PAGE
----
“Once again, Apple has stuck to its old tried-and-true formula of optimising its iPhone hardware gross margins to attain maximum profitability,” said Wayne Lam, a senior analyst at IHS, an El Segundo, California-based research company, in a statement today.

    IHS, formerly known as iSuppli, regularly disassembles smartphones and tablets to see which component suppliers are on the upswing and which have been dumped by designers and manufacturers, and uses its examinations to estimate a ‘bill of materials’, or BOM, of the device’s manufacturing cost.


    IHS tore apart the iPhone 5S to find what it was made of, and how it was made, then built a cost-of-manufacturing estimate that pegged Apple's margin at a whopping 69 percent.



    The US$199 BOM – which includes an US$8 estimate for actually assembling the iPhone 5S – was almost identical to the US$197 IHS pegged for 2012′s iPhone 5 cost.

    “Technically, the iPhone 5S is a couple of bucks more than the iPhone 5,” said Andrew Rassweiler, a senior director of HIS’ cost benchmarking team, in an interview on Wednesday. “But that’s still a preliminary number and subject to change.”

    In fact, the more Rassweiler and other IHS analysts look at the iPhone 5S, particularly its fingerprint scanner – marketed as Touch ID by Apple – the more they suspect that their US$7 estimate for those components is too low. Costs of other components, however, may be lowered in the meantime, perhaps ending with a wash on the BOM.

    But the Touch ID addition to the iPhone 5S – Apple didn’t put the technology in the lower-priced 5C – was intriguing to IHS for other reasons besides its component cost.

    “The fingerprint sensor is new stuff, and whenever you’re dealing with new stuff, you’re dealing with poor yield, which drives cost up and availability down,” said Rassweiler.

    If there’s a problem in Apple’s supply chain for the iPhone 5S – which most analysts believe there is, based on the shortages that appeared almost instantly with the launch last Friday – it’s in the fingerprint scanning components, said Rassweiler.

    “It’s the pinch point,” he said. “There are a lot of upgrades [in the 5S], new technologies and other new choices, but they’re not so new and not so cutting edge that it could become a problem.”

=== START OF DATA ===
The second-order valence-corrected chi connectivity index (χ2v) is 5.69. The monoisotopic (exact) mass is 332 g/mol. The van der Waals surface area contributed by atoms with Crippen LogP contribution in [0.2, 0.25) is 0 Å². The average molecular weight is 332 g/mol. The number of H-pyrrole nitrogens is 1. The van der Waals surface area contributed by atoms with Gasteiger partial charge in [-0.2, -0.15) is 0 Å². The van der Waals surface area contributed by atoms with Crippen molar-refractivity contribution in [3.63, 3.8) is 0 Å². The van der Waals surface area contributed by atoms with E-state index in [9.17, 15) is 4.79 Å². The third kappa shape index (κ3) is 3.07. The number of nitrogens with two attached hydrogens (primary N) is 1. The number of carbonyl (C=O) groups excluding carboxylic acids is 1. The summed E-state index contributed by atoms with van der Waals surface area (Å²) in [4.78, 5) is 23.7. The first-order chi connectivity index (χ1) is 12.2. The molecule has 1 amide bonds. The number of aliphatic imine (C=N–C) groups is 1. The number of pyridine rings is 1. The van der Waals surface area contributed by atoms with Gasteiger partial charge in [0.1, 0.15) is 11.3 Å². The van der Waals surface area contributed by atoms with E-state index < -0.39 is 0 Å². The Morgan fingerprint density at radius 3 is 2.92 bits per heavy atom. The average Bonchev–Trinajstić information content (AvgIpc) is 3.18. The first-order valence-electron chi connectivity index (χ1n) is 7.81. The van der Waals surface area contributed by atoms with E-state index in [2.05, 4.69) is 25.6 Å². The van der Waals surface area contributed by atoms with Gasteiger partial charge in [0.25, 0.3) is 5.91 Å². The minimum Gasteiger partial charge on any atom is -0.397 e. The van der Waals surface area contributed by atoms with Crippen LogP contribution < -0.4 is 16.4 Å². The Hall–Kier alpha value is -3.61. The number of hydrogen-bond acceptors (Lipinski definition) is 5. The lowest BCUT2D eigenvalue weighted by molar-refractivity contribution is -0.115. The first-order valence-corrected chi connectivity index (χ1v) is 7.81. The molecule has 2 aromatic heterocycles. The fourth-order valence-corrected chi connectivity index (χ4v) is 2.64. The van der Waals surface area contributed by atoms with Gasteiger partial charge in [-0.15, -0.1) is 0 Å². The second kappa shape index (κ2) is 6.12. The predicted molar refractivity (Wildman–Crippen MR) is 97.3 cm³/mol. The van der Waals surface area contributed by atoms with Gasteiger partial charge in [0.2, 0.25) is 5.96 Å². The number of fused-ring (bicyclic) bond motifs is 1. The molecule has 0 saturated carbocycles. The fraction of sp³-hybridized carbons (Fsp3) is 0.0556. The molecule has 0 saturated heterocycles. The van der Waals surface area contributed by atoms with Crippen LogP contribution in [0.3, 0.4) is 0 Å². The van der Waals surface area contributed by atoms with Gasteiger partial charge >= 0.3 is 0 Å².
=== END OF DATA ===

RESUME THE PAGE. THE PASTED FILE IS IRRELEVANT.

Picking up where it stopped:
Apple ran through its initial stocks of the iPhone 5S within hours of opening the digital doors of its online store Friday at 12:01 am PT in the US. Its chain of retail stores exhausted supplies of the smartphone no later than Sunday mornings.

    CEO Tim Cook even mentioned the shortages on Monday as the company announced a record-setting opening weekend, an indication of the seriousness of the emptied inventory. “We appreciate everyone’s patience and are working hard to build enough new iPhones for everyone,” Cook said in a statement earlier this week.

    Rassweiler dismissed the idea that the iPhone 5S’ new A7 system-on-a-chip (SoC), which contains the smartphone industry’s first-ever 64-bit processor, may have caused the shortages.

    “The A7, yes, it’s new technology,” Rassweiler said. “But [any problems with it are] still traditional wafer fab issues, and nothing like a completely new assembly like the fingerprint scanner. They’re on two different planets. The [fingerprint] scanner is far more novel.”

    According to IHS’ teardown and BOM estimate, the cost of the A7 and M7 processors – the latter was a motion processor found only in the iPhone 5S that continuously measures motion data generated by the built-in accelerometer, gyroscope and compass – were US$19 together. That was a far cry from the most expensive component, the US$41 for the display and touch-screen, and also under the US$32 for the smartphone’s wireless components.

    Meanwhile, the iPhone 5C sported a BOM US$25.25 less than the 5S’ estimate, but still produced an implied margin almost as high as that of its pricier sibling: 68 percent for the 5C versus 69 percent for the 5S.

    IHS credited the normal cost reductions that accrue during a year for the lower BOM of the iPhone 5C. Apple leveraged the reductions by building the iPhone 5C as a knock-off of 2012′s iPhone 5.

    “The iPhone 5C is basically an iPhone 5 in a plastic disguise,” said Rassweiler. “The combination of the design and component reuse – and the plastic enclosure – has allowed Apple to offer a less expensive version of the iPhone, although it’s still not cheap enough to be a true low-cost smartphone.”